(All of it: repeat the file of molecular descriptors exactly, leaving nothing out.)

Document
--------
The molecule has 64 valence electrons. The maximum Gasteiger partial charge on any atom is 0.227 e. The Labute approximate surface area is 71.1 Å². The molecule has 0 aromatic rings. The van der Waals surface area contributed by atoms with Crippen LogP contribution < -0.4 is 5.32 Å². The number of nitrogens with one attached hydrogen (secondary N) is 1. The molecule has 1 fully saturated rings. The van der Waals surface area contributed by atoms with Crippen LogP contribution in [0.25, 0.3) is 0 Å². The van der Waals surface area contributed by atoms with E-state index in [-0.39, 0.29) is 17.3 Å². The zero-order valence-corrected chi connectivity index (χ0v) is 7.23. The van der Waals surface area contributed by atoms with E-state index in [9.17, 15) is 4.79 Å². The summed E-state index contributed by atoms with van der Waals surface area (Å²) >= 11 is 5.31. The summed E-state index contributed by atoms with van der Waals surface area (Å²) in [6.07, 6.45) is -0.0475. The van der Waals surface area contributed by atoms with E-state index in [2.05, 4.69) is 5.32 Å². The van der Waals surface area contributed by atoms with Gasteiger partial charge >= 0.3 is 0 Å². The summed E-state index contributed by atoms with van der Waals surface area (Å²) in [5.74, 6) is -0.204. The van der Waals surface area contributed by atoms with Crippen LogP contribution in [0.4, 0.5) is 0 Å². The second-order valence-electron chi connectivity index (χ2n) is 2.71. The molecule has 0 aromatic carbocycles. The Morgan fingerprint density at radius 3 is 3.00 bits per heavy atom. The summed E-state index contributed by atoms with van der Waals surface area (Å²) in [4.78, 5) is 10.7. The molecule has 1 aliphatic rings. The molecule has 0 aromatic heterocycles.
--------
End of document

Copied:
The molecule has 64 valence electrons. The maximum Gasteiger partial charge on any atom is 0.227 e. The Labute approximate surface area is 71.1 Å². The molecule has 0 aromatic rings. The van der Waals surface area contributed by atoms with Crippen LogP contribution < -0.4 is 5.32 Å². The number of nitrogens with one attached hydrogen (secondary N) is 1. The molecule has 1 fully saturated rings. The van der Waals surface area contributed by atoms with Crippen LogP contribution in [0.25, 0.3) is 0 Å². The van der Waals surface area contributed by atoms with E-state index in [-0.39, 0.29) is 17.3 Å². The zero-order valence-corrected chi connectivity index (χ0v) is 7.23. The van der Waals surface area contributed by atoms with E-state index in [9.17, 15) is 4.79 Å². The summed E-state index contributed by atoms with van der Waals surface area (Å²) >= 11 is 5.31. The summed E-state index contributed by atoms with van der Waals surface area (Å²) in [6.07, 6.45) is -0.0475. The van der Waals surface area contributed by atoms with E-state index in [2.05, 4.69) is 5.32 Å². The van der Waals surface area contributed by atoms with Gasteiger partial charge >= 0.3 is 0 Å². The summed E-state index contributed by atoms with van der Waals surface area (Å²) in [5.74, 6) is -0.204. The van der Waals surface area contributed by atoms with Crippen LogP contribution in [0.4, 0.5) is 0 Å². The second-order valence-electron chi connectivity index (χ2n) is 2.71. The molecule has 0 aromatic carbocycles. The Morgan fingerprint density at radius 3 is 3.00 bits per heavy atom. The summed E-state index contributed by atoms with van der Waals surface area (Å²) in [4.78, 5) is 10.7. The molecule has 1 aliphatic rings. The molecule has 0 aromatic heterocycles.